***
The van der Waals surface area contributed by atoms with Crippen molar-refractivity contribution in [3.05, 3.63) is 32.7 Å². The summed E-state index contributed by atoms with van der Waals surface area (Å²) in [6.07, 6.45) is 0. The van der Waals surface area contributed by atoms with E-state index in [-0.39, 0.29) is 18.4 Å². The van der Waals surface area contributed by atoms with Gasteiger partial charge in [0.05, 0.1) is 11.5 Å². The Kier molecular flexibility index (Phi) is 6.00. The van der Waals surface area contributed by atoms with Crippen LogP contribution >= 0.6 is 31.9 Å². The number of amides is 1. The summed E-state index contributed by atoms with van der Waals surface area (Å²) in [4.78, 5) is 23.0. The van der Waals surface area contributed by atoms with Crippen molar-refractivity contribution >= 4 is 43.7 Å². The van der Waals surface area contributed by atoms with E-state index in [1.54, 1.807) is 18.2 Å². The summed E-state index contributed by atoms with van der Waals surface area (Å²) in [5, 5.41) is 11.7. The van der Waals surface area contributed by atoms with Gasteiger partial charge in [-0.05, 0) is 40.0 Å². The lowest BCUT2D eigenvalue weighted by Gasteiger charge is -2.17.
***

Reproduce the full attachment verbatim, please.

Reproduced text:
The van der Waals surface area contributed by atoms with Crippen molar-refractivity contribution in [3.05, 3.63) is 32.7 Å². The summed E-state index contributed by atoms with van der Waals surface area (Å²) in [6.07, 6.45) is 0. The van der Waals surface area contributed by atoms with E-state index in [-0.39, 0.29) is 18.4 Å². The van der Waals surface area contributed by atoms with Gasteiger partial charge in [0.05, 0.1) is 11.5 Å². The Kier molecular flexibility index (Phi) is 6.00. The van der Waals surface area contributed by atoms with Crippen LogP contribution >= 0.6 is 31.9 Å². The number of amides is 1. The summed E-state index contributed by atoms with van der Waals surface area (Å²) in [4.78, 5) is 23.0. The van der Waals surface area contributed by atoms with Crippen molar-refractivity contribution >= 4 is 43.7 Å². The van der Waals surface area contributed by atoms with E-state index in [1.54, 1.807) is 18.2 Å². The summed E-state index contributed by atoms with van der Waals surface area (Å²) in [5, 5.41) is 11.7. The van der Waals surface area contributed by atoms with Gasteiger partial charge in [-0.05, 0) is 40.0 Å². The lowest BCUT2D eigenvalue weighted by Gasteiger charge is -2.17.